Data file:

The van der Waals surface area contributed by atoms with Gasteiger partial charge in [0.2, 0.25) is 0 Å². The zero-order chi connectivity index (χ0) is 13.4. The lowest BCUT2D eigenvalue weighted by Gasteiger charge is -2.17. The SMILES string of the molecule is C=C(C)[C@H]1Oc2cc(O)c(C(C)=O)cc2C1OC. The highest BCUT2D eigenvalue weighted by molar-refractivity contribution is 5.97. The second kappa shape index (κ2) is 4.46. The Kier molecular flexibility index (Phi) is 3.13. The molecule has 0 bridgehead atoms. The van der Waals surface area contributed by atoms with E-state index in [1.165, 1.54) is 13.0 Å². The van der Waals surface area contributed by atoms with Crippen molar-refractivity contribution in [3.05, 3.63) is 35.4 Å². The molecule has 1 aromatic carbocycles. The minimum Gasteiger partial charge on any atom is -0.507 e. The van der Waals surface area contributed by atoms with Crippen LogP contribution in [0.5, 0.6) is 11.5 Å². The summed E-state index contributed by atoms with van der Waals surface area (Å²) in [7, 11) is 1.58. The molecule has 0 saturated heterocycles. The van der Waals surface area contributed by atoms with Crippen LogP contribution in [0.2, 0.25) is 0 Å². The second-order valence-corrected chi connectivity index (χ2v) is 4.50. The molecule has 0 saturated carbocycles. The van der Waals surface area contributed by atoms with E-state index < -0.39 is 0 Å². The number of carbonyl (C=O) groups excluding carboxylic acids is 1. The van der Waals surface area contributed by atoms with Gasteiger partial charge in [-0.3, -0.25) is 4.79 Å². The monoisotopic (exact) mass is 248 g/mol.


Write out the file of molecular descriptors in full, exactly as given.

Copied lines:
The van der Waals surface area contributed by atoms with Gasteiger partial charge in [0.2, 0.25) is 0 Å². The zero-order chi connectivity index (χ0) is 13.4. The lowest BCUT2D eigenvalue weighted by Gasteiger charge is -2.17. The SMILES string of the molecule is C=C(C)[C@H]1Oc2cc(O)c(C(C)=O)cc2C1OC. The highest BCUT2D eigenvalue weighted by molar-refractivity contribution is 5.97. The second kappa shape index (κ2) is 4.46. The Kier molecular flexibility index (Phi) is 3.13. The molecule has 0 bridgehead atoms. The van der Waals surface area contributed by atoms with E-state index in [1.165, 1.54) is 13.0 Å². The van der Waals surface area contributed by atoms with Crippen molar-refractivity contribution in [3.05, 3.63) is 35.4 Å². The molecule has 1 aromatic carbocycles. The minimum Gasteiger partial charge on any atom is -0.507 e. The van der Waals surface area contributed by atoms with Crippen LogP contribution in [0.5, 0.6) is 11.5 Å². The summed E-state index contributed by atoms with van der Waals surface area (Å²) in [7, 11) is 1.58. The molecule has 0 saturated heterocycles. The van der Waals surface area contributed by atoms with Crippen LogP contribution in [0.2, 0.25) is 0 Å². The second-order valence-corrected chi connectivity index (χ2v) is 4.50. The molecule has 0 saturated carbocycles. The van der Waals surface area contributed by atoms with E-state index < -0.39 is 0 Å². The number of carbonyl (C=O) groups excluding carboxylic acids is 1. The van der Waals surface area contributed by atoms with Gasteiger partial charge in [-0.3, -0.25) is 4.79 Å². The monoisotopic (exact) mass is 248 g/mol.